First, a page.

School assemblies are often where students gather in a hall once a week and listen to long speeches and announcements from school staff and faculty members. All this can feel tiring for students, especially when they are forced to sit still and keep quiet for several hours.
This year, a 10-Minute Assembly Module (M10MP) will be implemented during the weekly school assembly. Education Minister Dr Maszlee Malik said that the module will focus on practice and appreciation of good values, as well as inculcating the thinking culture, according to Bernama. The module has been introduced in both primary and secondary schools since 2017, and empowers aspects of 21st-century learning (PAK21).
He said that school assemblies need to evolve and change with the times, and to suit the expectations of the ministry in equipping students with the various skills needed for the new millennium. He also said that lengthy speeches and one-way activities should be changed or improved upon. Under M10MP, school assemblies would become cheerful gatherings where high-impact, student-oriented activities that empower students take place.
Additionally, assemblies would focus on elements of High Order Thinking Skills (KBAT) and creativity. The 10-minute module intends to make school assemblies more engaging and interesting for students by including fun activities like arts and craft or unique projects. The module was developed by a group of lecturers and students.
Bringing Fun to School Assemblies
Fatin Nuratikah Ahmad Shuhaimi is one of the students from Institute of Teacher Education (IPG) Kampus Ilmu Khas, Cheras, who was involved in drawing up the module, according to The Star. She said that a typical 30-minute assembly is usually completely handled by teachers. However, with this module, students can lead the way and take over for 10 minutes. Letting students see their peers and friends performing in front of the school may also add a source of positivity.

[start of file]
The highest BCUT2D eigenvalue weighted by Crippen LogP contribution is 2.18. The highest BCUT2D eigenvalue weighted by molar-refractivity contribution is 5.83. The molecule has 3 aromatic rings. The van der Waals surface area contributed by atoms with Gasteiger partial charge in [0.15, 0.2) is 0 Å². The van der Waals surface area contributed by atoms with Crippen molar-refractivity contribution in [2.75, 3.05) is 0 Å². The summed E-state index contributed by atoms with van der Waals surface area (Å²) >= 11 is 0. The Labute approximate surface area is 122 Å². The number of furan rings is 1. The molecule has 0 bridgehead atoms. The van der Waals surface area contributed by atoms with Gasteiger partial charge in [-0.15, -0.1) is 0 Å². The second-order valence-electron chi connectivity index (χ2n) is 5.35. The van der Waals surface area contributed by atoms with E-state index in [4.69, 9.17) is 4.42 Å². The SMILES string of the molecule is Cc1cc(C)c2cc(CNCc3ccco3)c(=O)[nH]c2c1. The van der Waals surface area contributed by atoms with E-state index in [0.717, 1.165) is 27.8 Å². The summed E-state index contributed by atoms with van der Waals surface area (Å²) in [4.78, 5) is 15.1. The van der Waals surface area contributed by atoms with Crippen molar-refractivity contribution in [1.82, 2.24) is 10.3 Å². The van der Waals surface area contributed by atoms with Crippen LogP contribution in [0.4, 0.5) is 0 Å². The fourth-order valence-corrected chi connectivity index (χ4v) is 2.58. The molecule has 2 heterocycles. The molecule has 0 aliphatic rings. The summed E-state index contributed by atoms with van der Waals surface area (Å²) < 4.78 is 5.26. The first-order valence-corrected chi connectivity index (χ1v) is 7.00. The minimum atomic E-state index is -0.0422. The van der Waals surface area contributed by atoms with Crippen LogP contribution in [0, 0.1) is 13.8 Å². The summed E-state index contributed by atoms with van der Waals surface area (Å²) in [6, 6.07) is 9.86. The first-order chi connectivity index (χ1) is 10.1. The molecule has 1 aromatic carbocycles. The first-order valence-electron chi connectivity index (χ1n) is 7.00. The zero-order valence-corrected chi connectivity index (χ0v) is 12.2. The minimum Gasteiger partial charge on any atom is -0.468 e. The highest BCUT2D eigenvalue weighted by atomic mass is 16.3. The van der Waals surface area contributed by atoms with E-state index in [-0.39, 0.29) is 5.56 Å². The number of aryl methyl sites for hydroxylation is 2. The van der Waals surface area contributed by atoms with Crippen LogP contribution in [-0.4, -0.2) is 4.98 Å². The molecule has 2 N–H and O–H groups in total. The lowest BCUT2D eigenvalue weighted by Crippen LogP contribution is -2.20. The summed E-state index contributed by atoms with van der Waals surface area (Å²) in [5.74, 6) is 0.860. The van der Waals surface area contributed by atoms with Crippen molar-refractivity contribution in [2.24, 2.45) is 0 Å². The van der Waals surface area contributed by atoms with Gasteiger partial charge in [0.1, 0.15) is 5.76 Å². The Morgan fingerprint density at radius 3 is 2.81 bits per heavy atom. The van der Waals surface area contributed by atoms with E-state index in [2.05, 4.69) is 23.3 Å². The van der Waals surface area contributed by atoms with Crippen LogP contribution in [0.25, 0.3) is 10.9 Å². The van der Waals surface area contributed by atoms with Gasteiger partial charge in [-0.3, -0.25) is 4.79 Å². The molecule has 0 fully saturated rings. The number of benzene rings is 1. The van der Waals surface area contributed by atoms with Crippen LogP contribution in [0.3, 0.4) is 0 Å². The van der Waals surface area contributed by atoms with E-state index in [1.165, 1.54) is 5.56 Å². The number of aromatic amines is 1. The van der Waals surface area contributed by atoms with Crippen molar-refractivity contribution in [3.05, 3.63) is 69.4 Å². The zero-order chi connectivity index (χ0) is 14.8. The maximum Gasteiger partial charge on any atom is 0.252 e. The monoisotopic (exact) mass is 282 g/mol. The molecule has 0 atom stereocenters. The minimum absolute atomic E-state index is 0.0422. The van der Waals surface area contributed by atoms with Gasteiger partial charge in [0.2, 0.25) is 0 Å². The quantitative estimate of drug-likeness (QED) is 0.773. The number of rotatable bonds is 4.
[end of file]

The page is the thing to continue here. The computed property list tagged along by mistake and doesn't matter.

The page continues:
Norani Abd Rahim who is the module team leader said that they intended to change students’ perceptions of school assemblies and turn it into something attractive for students. The IPG Kampus Ilmu Khas communications lecturer also added that the module had been adopted by 253 schools since its introduction in 2017. About 30 schools gave positive feedback within the first six months of implementation, and some even reported a decrease in truancy.
The module has 42 activities, including a comprehensive range of subjects from Science to Music and involved school-based assessments and values, Norani said during the institute’s 60th anniversary celebrations yesterday. She also said that it would hone students’ leadership and communication skills, critical thinking skills, as well as public speaking skills.
Dr Maszlee had also added that every school is free to explore different creative ways to implement the module. The module is not compulsory for schools, however Dr Maszlee hoped that teachers would embrace the module as he found it creative, innovative and unconventional.
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